Home Plants I Love Souvenir de Madame Leonie Viennot: A Rose by Any Other Name Wouldn’t Smell as Sweet

Souvenir de Madame Leonie Viennot: A Rose by Any Other Name Wouldn’t Smell as Sweet

Souvenir de Madame Leonie Viennot: A Rose by Any Other Name Wouldn’t Smell as Sweet

Souvenir de Madame Leonie Viennot, Tea Rose

“What’s in a name? That which we call a rose By any other name would smell as sweet;”

Shakespeare’s Juliet had a point, but then again she never drew her nose to this heady petaled confection. Tea rose Souvenir de Madame Leonie Viennot could smell like fresh laundry and sport six petals, and I fear I would still swoon over the prospect of what a such a name could deliver.

Dreamy, fragrant, and wonderfully composed before the warm winds ruffle her petals.
Dreamy, fragrant, and wonderfully composed before the wind ruffles her petals.

The naming conventions of 1898 are a far cry from their present-day counterparts. Modern roses seem to bear names that possess all the poetry of brand names and talk-show hosts. Inspiration and bucolic conjurings are ill-suited to such names and Electron, Rosie O’Donnell, and Tequila Sunrise . So I leave you with a old garden rose that is delicious on all levels, fragrant, floriferous and unwilling to commit to any one single hue of pink, buff, shell or coral in its multi-layered palette. Madame Leonie Viennot’s husband (a rose breeder)  honored his wife and our senses with a perfumed and luscious souvenir.

Souvenir de Madame Leonie Viennot Rose


  1. Rhubarb for Renae…I would cry, gleefully, at the thought of the Souvenir de Madame Leonie Viennot at my door! Even more than most days, I wish I lived closer my dear friend!

  2. Hi Gabi, perhaps it is a sport, as it is a more flamboyant in its color range. And of course I can’t remember where I got it. Yesterday, the deer reminded me that its colors are not the only delicious thing about it. 😉

  3. I grew Souvenir de Madame Leonie Viennot at my old house and she was gorgeous! Every bloom varied in combinations of pink & yellow. Leonie (as I called her) stood on the coner of a 4′ tall fence and naturally reclined about 10′ south & 10′ west flowering all along her length. My current house does not have as much sun. can she flower on four hours of sun? Can she grow free form or need a pillar,etc?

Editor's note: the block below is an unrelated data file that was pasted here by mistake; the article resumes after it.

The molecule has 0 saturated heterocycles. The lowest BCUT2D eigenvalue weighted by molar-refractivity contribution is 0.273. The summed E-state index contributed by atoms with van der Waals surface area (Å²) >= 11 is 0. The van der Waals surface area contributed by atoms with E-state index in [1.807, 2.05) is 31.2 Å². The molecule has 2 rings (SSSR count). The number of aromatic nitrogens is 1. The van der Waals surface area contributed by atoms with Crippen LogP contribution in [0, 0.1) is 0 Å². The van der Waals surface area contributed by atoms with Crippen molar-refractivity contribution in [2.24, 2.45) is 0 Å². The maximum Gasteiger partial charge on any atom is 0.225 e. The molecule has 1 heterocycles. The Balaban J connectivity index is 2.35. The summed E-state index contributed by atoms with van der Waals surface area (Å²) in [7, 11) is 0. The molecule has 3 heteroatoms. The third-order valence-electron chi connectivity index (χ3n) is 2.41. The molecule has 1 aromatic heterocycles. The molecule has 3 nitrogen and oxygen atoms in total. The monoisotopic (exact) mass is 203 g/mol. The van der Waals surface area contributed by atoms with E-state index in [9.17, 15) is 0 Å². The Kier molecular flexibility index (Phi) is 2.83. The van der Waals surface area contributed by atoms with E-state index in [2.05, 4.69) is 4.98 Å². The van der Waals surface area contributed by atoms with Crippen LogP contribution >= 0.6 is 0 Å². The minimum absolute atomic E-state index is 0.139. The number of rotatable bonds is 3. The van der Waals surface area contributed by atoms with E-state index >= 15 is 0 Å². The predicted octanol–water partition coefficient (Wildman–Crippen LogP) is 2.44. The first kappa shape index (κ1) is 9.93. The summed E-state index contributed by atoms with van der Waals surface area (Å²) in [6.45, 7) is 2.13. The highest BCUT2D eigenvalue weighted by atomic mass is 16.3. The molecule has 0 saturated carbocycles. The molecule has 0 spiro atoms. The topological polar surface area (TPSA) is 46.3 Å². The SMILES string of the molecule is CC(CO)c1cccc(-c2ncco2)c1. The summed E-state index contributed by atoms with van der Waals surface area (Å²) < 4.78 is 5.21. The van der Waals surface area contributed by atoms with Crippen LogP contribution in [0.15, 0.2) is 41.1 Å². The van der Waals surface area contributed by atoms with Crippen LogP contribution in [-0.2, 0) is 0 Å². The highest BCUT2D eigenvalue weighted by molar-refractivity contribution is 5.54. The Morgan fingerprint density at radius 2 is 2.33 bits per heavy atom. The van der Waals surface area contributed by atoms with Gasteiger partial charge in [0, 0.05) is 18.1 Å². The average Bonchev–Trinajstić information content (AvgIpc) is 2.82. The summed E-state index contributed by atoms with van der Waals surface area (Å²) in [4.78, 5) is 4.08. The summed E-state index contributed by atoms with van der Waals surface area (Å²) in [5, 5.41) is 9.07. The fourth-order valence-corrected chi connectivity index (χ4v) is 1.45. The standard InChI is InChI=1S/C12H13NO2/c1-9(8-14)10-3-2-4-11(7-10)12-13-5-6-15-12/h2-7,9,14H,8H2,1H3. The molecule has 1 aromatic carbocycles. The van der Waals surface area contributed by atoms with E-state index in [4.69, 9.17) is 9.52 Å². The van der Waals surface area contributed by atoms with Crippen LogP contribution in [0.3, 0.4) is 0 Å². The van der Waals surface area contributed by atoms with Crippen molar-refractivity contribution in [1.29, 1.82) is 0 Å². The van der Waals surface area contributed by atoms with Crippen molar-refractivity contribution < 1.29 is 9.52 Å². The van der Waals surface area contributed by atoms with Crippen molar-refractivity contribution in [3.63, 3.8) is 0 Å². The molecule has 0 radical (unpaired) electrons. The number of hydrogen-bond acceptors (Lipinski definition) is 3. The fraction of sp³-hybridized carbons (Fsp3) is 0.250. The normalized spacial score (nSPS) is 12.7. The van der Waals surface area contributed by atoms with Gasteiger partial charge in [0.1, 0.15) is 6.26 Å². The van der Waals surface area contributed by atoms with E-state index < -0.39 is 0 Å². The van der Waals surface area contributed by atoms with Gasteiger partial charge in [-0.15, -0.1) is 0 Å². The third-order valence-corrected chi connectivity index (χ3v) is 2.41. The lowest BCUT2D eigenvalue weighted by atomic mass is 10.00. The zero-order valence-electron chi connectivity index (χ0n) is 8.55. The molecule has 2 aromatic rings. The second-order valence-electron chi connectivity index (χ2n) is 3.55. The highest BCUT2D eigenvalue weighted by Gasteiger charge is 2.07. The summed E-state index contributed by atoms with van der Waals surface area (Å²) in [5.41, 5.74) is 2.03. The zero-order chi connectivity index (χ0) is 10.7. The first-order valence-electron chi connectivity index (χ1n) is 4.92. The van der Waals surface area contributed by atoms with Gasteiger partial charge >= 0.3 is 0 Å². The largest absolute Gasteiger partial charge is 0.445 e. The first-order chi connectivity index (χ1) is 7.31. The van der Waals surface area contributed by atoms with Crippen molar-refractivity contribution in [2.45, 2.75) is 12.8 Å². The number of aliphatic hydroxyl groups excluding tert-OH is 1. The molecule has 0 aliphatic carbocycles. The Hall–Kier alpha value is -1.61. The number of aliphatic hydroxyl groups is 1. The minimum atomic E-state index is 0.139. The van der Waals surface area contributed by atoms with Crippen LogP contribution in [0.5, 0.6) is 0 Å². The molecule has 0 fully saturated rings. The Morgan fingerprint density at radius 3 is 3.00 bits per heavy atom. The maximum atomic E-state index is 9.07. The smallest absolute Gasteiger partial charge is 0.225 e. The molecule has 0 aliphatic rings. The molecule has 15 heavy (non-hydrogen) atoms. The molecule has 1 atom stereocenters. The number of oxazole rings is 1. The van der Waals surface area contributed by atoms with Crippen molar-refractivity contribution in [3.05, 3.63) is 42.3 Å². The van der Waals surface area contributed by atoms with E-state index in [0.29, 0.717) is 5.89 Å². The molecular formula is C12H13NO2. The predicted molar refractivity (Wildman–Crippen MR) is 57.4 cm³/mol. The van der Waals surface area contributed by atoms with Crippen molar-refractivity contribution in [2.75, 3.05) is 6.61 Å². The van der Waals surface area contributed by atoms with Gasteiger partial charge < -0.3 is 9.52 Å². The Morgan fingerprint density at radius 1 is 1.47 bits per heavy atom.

YOu are right about the modern names. they are not as pretty except Melodie Parfumee. She is a grandiflora of superb frangrance and varies from magenta to mauve. One other problem we have in Atlanta is Japanese beetles. It is tedious to pick them off with a tweezer & drown them in soap water & sprays harm everyone (butterflies) indiscriminately. Any ideas?

  4. Hi D.J.
    My Leonie grows without support, but then again it just got a serious pruning from a hungry deer. Because it has so few thorns, I let it grow through shrubs and trees as supports or pillars. It’s a beautiful effect, unlike a thorny rose, I can move the canes around as I wish them to grow and prune accordingly.

    In contrast, I have an Albertine rose which is so thorny that after each pruning and weeding, I look as though I was place in a barrel with bobcats. It’s a rose that needs big support.

    As for Japanese beetles, I’m lucky to say they would drowned in my neck of the woods. We don’t have them here (thankfully), but I have a blog pal from Birmingham, Alabama who may have some insight. Check out Chris’s site: http://www.redneckrosarian.com/

    Also, here’s a great thread on organic methods for JB’s from GardenWeb (a great resource): http://forums.gardenweb.com/forums/load/alabgard/msg061207082291.html

    Good Luck D.J., Here’s to smelling the roses in the coming year.

  5. I have this one in my old home, I now rent. I can’t wait to plant it in my new home. It is just the hardiest rose ever and delivers unbelievably huge, rainbow colored blooms. I love it.

  6. Tom,
    I’m also a plantaholic and proud of it. I have several David Austin roses growing on a 28′ X 6′ X 6′ cedar posts arbor. I love the roses. Thanks for sharing the Angle Garden rose site. My addiction includes iris, daylilies, peonies, hydrangeas, junipers, viburnums, azaleas, wildflowers native to Alabama (home) and lots of other perennials. It’s been a life long love of plants and digging in the dirt. It keeps me out of trouble! Ha!

    • Hi Janet, I so understand, as I am swimming in potted plants that need to get into the ground before winter. I once tried a rule that I couldn’t buy another plant until all of my plants at home were planted in the ground. Well, that lasted about four days…
      Happy Gardening and thanks for checking in! Tom


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